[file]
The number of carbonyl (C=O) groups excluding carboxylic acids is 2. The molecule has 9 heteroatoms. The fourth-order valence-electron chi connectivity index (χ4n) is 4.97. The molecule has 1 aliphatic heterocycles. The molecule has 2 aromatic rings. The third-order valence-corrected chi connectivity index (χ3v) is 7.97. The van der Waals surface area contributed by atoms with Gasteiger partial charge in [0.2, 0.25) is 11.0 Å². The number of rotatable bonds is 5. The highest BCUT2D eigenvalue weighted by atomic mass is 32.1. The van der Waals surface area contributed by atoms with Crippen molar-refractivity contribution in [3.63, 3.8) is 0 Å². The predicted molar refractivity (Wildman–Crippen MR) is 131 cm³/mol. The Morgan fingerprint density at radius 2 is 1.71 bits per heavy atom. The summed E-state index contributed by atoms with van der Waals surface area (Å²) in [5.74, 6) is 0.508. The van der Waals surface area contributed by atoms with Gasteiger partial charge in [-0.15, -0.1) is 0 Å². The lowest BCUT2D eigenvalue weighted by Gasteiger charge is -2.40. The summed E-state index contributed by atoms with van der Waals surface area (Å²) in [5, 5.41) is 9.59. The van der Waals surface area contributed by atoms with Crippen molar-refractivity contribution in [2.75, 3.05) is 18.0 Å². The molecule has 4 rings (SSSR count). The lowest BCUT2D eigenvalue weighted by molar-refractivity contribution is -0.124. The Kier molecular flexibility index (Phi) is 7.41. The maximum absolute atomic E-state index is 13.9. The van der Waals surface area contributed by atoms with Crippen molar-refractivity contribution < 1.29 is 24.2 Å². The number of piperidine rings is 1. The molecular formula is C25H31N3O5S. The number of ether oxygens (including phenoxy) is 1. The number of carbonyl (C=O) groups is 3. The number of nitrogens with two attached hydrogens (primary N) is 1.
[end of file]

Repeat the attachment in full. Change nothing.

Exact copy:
The number of carbonyl (C=O) groups excluding carboxylic acids is 2. The molecule has 9 heteroatoms. The fourth-order valence-electron chi connectivity index (χ4n) is 4.97. The molecule has 1 aliphatic heterocycles. The molecule has 2 aromatic rings. The third-order valence-corrected chi connectivity index (χ3v) is 7.97. The van der Waals surface area contributed by atoms with Gasteiger partial charge in [0.2, 0.25) is 11.0 Å². The number of rotatable bonds is 5. The highest BCUT2D eigenvalue weighted by atomic mass is 32.1. The van der Waals surface area contributed by atoms with Crippen molar-refractivity contribution in [3.63, 3.8) is 0 Å². The predicted molar refractivity (Wildman–Crippen MR) is 131 cm³/mol. The Morgan fingerprint density at radius 2 is 1.71 bits per heavy atom. The summed E-state index contributed by atoms with van der Waals surface area (Å²) in [5.74, 6) is 0.508. The van der Waals surface area contributed by atoms with Gasteiger partial charge in [-0.15, -0.1) is 0 Å². The lowest BCUT2D eigenvalue weighted by Gasteiger charge is -2.40. The summed E-state index contributed by atoms with van der Waals surface area (Å²) in [5, 5.41) is 9.59. The van der Waals surface area contributed by atoms with Crippen molar-refractivity contribution in [2.75, 3.05) is 18.0 Å². The molecule has 4 rings (SSSR count). The lowest BCUT2D eigenvalue weighted by molar-refractivity contribution is -0.124. The Kier molecular flexibility index (Phi) is 7.41. The maximum absolute atomic E-state index is 13.9. The van der Waals surface area contributed by atoms with Crippen molar-refractivity contribution < 1.29 is 24.2 Å². The number of piperidine rings is 1. The molecular formula is C25H31N3O5S. The number of ether oxygens (including phenoxy) is 1. The number of carbonyl (C=O) groups is 3. The number of nitrogens with two attached hydrogens (primary N) is 1.